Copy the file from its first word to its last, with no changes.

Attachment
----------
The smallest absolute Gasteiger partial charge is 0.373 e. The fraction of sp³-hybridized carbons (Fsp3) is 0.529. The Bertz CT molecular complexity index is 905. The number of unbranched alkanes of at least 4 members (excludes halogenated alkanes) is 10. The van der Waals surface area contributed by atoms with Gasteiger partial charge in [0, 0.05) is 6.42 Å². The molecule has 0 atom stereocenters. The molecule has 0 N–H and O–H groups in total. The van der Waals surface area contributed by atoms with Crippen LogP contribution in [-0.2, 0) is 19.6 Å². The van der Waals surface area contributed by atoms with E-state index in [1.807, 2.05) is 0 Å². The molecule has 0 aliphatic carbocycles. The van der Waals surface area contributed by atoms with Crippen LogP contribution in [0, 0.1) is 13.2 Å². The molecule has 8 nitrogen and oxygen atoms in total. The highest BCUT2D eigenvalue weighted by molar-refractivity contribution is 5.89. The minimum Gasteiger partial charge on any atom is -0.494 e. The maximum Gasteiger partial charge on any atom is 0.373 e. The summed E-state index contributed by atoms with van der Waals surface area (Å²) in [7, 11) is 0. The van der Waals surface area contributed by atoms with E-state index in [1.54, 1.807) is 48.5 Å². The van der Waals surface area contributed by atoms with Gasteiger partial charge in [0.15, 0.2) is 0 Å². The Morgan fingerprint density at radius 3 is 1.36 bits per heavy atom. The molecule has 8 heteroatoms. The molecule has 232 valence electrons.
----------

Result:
The smallest absolute Gasteiger partial charge is 0.373 e. The fraction of sp³-hybridized carbons (Fsp3) is 0.529. The Bertz CT molecular complexity index is 905. The number of unbranched alkanes of at least 4 members (excludes halogenated alkanes) is 10. The van der Waals surface area contributed by atoms with Gasteiger partial charge in [0, 0.05) is 6.42 Å². The molecule has 0 atom stereocenters. The molecule has 0 N–H and O–H groups in total. The van der Waals surface area contributed by atoms with Crippen LogP contribution in [-0.2, 0) is 19.6 Å². The van der Waals surface area contributed by atoms with E-state index in [1.807, 2.05) is 0 Å². The molecule has 0 aliphatic carbocycles. The van der Waals surface area contributed by atoms with Crippen LogP contribution in [0, 0.1) is 13.2 Å². The molecule has 8 nitrogen and oxygen atoms in total. The highest BCUT2D eigenvalue weighted by molar-refractivity contribution is 5.89. The minimum Gasteiger partial charge on any atom is -0.494 e. The maximum Gasteiger partial charge on any atom is 0.373 e. The summed E-state index contributed by atoms with van der Waals surface area (Å²) in [7, 11) is 0. The van der Waals surface area contributed by atoms with E-state index in [1.54, 1.807) is 48.5 Å². The van der Waals surface area contributed by atoms with Gasteiger partial charge in [0.15, 0.2) is 0 Å². The Morgan fingerprint density at radius 3 is 1.36 bits per heavy atom. The molecule has 8 heteroatoms. The molecule has 232 valence electrons.